Sunday, 18 October 2015

The story of one house in Lausanne Road number 46 ............. hot chestnuts and toasted crumpets

The story of one house in Lausanne Road over a century and a half and of one family who lived there in the 1950s.*

Now we really did roast hot chestnuts by the open fire and crumpets using one of those long forks which later became one of mum’s knitting needles after the fork was lost.

On balance I have to say for all sorts of reasons a toasting fork wins out over a knitting needle.

But with one of those sweeping decisions which was characteristic of mother the fireplace was replaced by one of those three bar electric fires with the imitation logs at the bottom and if the light bulb and fan worked well it was magic.

Not that a three bar electric fire even with imitation logs is any good for roasting chestnuts.

So dad cooked them on the top of the stove in the kitchen.

Forty years on I have never managed to replicate the roasted chestnuts on our coal fires and resort to the oven while the crumpets worked best in the toaster.

Such are the ways we try to relive our past, and by extension what we pass on to our kids.

So they have all had their share of chestnuts, got the coal in and come down on Christmas Day to their presents in big stockings which are just colourful copies of the pillow cases we used in Lausanne Road.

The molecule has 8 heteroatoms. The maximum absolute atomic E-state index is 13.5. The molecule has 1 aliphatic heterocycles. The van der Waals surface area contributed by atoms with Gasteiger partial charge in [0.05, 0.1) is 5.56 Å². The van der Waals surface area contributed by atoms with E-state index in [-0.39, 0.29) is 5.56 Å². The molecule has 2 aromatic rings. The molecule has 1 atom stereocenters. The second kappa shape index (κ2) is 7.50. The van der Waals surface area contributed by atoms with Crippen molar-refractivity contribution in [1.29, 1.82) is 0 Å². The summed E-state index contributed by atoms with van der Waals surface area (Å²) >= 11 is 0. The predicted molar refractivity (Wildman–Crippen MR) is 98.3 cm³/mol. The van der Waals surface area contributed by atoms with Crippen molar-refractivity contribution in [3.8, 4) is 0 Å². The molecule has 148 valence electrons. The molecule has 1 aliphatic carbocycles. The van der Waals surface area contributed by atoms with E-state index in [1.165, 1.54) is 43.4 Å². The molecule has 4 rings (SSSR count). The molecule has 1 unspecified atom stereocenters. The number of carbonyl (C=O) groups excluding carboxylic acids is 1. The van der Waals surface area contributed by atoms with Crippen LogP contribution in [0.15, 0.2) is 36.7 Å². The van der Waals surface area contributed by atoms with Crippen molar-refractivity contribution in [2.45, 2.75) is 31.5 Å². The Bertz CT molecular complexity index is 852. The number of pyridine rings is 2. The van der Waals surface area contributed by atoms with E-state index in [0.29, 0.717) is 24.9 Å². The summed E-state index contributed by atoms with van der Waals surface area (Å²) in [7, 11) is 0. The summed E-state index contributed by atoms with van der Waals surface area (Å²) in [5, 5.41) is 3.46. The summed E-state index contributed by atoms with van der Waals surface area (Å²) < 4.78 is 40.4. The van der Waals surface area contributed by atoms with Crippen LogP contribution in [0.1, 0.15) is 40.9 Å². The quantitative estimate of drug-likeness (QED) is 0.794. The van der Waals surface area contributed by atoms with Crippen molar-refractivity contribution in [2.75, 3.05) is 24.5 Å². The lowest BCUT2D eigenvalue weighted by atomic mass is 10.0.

That last tradition still shapes the start of the day even though they are all now grown up.

But Christmas stories are for another time instead and with not a hint of nostalgia I am drawn back to the foods of my youth.

Like you would expect they are the stuff of stories I have written about already.

Many owed much to the food my parents had eaten, coloured with a few from the years of war and rationing and finished off with a whole shedful of dishes from the time when we never had it so good.

There were the stews and soups which were more full of vegetables than meat, tons of dumplings and a host of reiepies using the cheapest cuts and just a few from Nana who was born and grew up in Cologne.

And then along came the 1950s, which offered up ready to make blancmange, fish fingers, TV dinners and Vesta curries.**

All of which meant that with rising living standards more money at the end of the week the cherished sugar sandwiches, and the apple ones along with spaghetti with milk and sugar slipped from the table.

Some I have revisited but others have rightly stayed in the larder of my memory but the chestnuts are in the shops again the ingredients for the Christmas cake have been bought and the coal fires have been running since later July.

Pictures; coal fires from Beech Road, from the collection of Andrew Simpson

*The story of one house in Lausanne Road,

**Blancmange ........ with a bit of nostalgia and a history lesson in fast food from the 19th century,

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